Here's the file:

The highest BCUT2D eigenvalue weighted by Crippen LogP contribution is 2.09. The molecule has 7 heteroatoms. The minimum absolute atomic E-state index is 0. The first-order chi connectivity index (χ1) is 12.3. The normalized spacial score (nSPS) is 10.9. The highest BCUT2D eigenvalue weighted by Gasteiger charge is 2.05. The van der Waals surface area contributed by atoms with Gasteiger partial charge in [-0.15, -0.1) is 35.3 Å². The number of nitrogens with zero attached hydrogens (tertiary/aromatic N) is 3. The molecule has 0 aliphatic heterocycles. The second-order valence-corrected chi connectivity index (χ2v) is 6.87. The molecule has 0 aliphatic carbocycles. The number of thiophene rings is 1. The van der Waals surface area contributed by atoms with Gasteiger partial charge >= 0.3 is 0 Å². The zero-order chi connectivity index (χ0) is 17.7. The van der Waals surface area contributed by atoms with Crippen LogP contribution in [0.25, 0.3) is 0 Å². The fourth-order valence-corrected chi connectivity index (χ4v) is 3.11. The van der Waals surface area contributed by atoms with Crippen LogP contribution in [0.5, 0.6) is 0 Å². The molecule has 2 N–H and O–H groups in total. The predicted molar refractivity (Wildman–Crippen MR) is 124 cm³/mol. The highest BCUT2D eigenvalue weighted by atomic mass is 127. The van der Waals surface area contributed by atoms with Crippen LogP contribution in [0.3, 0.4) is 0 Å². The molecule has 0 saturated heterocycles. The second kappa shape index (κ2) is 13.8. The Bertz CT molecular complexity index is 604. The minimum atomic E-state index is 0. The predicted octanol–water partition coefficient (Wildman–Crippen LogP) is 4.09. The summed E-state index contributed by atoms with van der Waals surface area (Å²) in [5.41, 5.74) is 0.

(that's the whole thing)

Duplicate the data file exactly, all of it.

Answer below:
The highest BCUT2D eigenvalue weighted by Crippen LogP contribution is 2.09. The molecule has 7 heteroatoms. The minimum absolute atomic E-state index is 0. The first-order chi connectivity index (χ1) is 12.3. The normalized spacial score (nSPS) is 10.9. The highest BCUT2D eigenvalue weighted by Gasteiger charge is 2.05. The van der Waals surface area contributed by atoms with Gasteiger partial charge in [-0.15, -0.1) is 35.3 Å². The number of nitrogens with zero attached hydrogens (tertiary/aromatic N) is 3. The molecule has 0 aliphatic heterocycles. The second-order valence-corrected chi connectivity index (χ2v) is 6.87. The molecule has 0 aliphatic carbocycles. The number of thiophene rings is 1. The van der Waals surface area contributed by atoms with Gasteiger partial charge >= 0.3 is 0 Å². The zero-order chi connectivity index (χ0) is 17.7. The van der Waals surface area contributed by atoms with Crippen LogP contribution in [0.25, 0.3) is 0 Å². The fourth-order valence-corrected chi connectivity index (χ4v) is 3.11. The van der Waals surface area contributed by atoms with Crippen LogP contribution in [0.5, 0.6) is 0 Å². The molecule has 2 N–H and O–H groups in total. The predicted molar refractivity (Wildman–Crippen MR) is 124 cm³/mol. The highest BCUT2D eigenvalue weighted by atomic mass is 127. The van der Waals surface area contributed by atoms with Crippen LogP contribution in [0.3, 0.4) is 0 Å². The molecule has 0 saturated heterocycles. The second kappa shape index (κ2) is 13.8. The Bertz CT molecular complexity index is 604. The minimum atomic E-state index is 0. The predicted octanol–water partition coefficient (Wildman–Crippen LogP) is 4.09. The summed E-state index contributed by atoms with van der Waals surface area (Å²) in [5.41, 5.74) is 0.